By: Ainur Rohmah
Faced with a stock market that has lost 20.4 percent of its value since the first of the year and a currency that has fallen by 5.3 percent over the past month, partly from apparent lack of concern over the onset of the Covid-19 coronavirus, Indonesia is scrambling to cope with a growing crisis that is calling into question the competence of the government and raising fears of lasting economic damage.
President Joko Widodo announced the first case on March 2 after officials for weeks had said there were none. Vice-president Ma’ruf Amin and Minister of Health Terawan Agus Putranto, for example, said in February that the prayers of the Indonesian people had prevented the onset of the virus as it ravaged other countries.
The absence of the virus made the public suspicious that the government was either unable to detect cases or was covering them up. Officials had hoped the virus would be unable to survive tropical heat, which apparently kept the SARS virus at bay in 2003. It is still undetermined if higher temperatures can limit the spread of the virus although it has continued to spread in several tropical countries.
Corona-positive patients reached 34 in Indonesia on March 11, one of whom has died and two of whom have recovered. Some 736 people have been monitored because they showed symptoms similar to the disease and their specimens have been taken for examination in the laboratory.
But the country is far behind the rest of Asia in testing, and the number could well climb sharply. Singapore, for instance, has recorded two cases who arrived in the city from the island of Batam, just across the Strait, after having possibly contracted the virus on Indonesian soil.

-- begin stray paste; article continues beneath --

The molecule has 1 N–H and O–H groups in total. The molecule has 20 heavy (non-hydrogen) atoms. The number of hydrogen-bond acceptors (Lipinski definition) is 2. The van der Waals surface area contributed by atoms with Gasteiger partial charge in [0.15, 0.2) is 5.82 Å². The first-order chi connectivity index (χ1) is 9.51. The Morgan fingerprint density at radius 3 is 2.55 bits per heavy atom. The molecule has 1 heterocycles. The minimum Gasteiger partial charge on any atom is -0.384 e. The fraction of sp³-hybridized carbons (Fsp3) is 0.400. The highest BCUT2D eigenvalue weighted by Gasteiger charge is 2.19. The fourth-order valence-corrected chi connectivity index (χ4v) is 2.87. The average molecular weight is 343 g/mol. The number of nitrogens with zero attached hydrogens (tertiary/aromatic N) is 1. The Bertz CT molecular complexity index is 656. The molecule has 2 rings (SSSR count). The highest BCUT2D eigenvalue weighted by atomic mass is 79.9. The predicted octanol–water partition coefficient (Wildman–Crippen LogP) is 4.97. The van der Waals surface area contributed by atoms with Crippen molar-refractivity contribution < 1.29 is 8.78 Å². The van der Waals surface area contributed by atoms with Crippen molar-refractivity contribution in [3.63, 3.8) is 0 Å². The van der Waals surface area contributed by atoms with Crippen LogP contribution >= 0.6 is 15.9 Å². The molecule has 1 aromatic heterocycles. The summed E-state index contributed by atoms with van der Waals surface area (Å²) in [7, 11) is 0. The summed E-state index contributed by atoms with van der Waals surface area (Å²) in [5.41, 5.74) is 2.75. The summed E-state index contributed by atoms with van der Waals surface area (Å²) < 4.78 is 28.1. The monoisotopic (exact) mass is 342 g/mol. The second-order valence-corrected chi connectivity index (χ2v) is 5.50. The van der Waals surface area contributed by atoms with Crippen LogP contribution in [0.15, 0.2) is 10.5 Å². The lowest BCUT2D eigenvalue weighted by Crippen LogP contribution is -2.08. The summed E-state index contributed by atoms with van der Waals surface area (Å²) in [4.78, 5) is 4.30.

Of the 34 cases, 20 were imported by patients who probably contracted the virus outside the country, including several Indonesian crewmen aboard the Island Princess, the cruise ship that was called a “petri dish” of infection before passengers were taken off in Yokohama, Japan. At least 700 were found to be infected.
The latest announcement revealed that at least seven imported cases had escaped thermal scanner inspections at airports. “They were detected through health alert cards. Because they had gone to countries with high Covid-19 infection rates, they received a card. So when they felt ill, they went to the hospital and showed their cards,” said government spokesman Achmad Yurianto.
Although the number of imported cases has increased, Yurianto said the government will not add to the list of countries that are restricted from entering Indonesia. The government had previously restricted the entry of citizens from Japan, South Korea, Iran and Italy, as well as imposed a travel ban to and from China.
Tourism Sector Hit
In the three or four months since the onset of the pandemic globally, the tourism sector in several Indonesian cities and the island of Bali have been affected, with the Bali Immigration Office recording a 33 percent drop in arrivals in February after the government imposed a travel ban to and from China. Chinese tourist visits to Indonesia are the second largest after Malaysia.
Elly Hutabarat, general chairperson of the Indonesian Travel Agent Association (Astindo), said the association appreciated a government move to issue a stimulus policy with the aim of driving up domestic travel but said that wasn’t enough to solve the problem. The stimulus includes providing incentives through airplane ticket discounts of 30 percent to 40 percent for 10 domestic destinations from March to May 2020.